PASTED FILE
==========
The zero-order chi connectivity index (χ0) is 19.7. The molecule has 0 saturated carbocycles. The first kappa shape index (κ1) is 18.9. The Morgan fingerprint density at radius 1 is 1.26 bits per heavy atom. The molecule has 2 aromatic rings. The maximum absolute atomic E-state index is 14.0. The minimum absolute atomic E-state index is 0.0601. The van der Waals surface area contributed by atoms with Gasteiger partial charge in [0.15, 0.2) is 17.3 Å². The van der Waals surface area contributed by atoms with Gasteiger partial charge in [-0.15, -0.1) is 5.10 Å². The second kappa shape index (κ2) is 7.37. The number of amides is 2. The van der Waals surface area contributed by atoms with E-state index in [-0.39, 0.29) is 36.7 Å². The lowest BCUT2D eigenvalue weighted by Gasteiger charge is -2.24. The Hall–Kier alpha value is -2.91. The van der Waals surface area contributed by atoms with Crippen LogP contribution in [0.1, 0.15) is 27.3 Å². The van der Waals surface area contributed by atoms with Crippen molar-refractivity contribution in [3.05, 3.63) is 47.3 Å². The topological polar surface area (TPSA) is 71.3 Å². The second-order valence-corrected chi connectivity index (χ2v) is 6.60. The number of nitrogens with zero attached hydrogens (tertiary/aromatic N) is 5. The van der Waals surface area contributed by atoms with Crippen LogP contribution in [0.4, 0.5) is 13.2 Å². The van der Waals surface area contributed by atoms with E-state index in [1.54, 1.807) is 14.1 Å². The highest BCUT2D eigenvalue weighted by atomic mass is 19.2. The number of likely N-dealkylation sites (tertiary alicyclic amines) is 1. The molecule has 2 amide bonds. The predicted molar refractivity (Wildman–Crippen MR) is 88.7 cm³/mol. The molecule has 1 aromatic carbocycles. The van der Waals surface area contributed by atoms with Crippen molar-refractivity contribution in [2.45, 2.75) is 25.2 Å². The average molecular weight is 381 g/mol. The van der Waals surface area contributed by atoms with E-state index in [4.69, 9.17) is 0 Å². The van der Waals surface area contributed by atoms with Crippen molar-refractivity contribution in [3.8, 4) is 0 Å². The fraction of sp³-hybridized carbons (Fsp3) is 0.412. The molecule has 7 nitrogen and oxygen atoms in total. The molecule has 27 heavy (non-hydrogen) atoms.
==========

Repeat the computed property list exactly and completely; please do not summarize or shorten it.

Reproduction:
The zero-order chi connectivity index (χ0) is 19.7. The molecule has 0 saturated carbocycles. The first kappa shape index (κ1) is 18.9. The Morgan fingerprint density at radius 1 is 1.26 bits per heavy atom. The molecule has 2 aromatic rings. The maximum absolute atomic E-state index is 14.0. The minimum absolute atomic E-state index is 0.0601. The van der Waals surface area contributed by atoms with Gasteiger partial charge in [0.15, 0.2) is 17.3 Å². The van der Waals surface area contributed by atoms with Gasteiger partial charge in [-0.15, -0.1) is 5.10 Å². The second kappa shape index (κ2) is 7.37. The number of amides is 2. The van der Waals surface area contributed by atoms with E-state index in [-0.39, 0.29) is 36.7 Å². The lowest BCUT2D eigenvalue weighted by Gasteiger charge is -2.24. The Hall–Kier alpha value is -2.91. The van der Waals surface area contributed by atoms with Crippen LogP contribution in [0.1, 0.15) is 27.3 Å². The van der Waals surface area contributed by atoms with Crippen molar-refractivity contribution in [3.05, 3.63) is 47.3 Å². The topological polar surface area (TPSA) is 71.3 Å². The second-order valence-corrected chi connectivity index (χ2v) is 6.60. The number of nitrogens with zero attached hydrogens (tertiary/aromatic N) is 5. The van der Waals surface area contributed by atoms with Crippen LogP contribution in [0.4, 0.5) is 13.2 Å². The van der Waals surface area contributed by atoms with E-state index in [1.54, 1.807) is 14.1 Å². The highest BCUT2D eigenvalue weighted by atomic mass is 19.2. The number of likely N-dealkylation sites (tertiary alicyclic amines) is 1. The molecule has 2 amide bonds. The predicted molar refractivity (Wildman–Crippen MR) is 88.7 cm³/mol. The molecule has 1 aromatic carbocycles. The van der Waals surface area contributed by atoms with Crippen molar-refractivity contribution in [2.45, 2.75) is 25.2 Å². The average molecular weight is 381 g/mol. The van der Waals surface area contributed by atoms with E-state index in [4.69, 9.17) is 0 Å². The van der Waals surface area contributed by atoms with Crippen molar-refractivity contribution in [3.8, 4) is 0 Å². The fraction of sp³-hybridized carbons (Fsp3) is 0.412. The molecule has 7 nitrogen and oxygen atoms in total. The molecule has 27 heavy (non-hydrogen) atoms.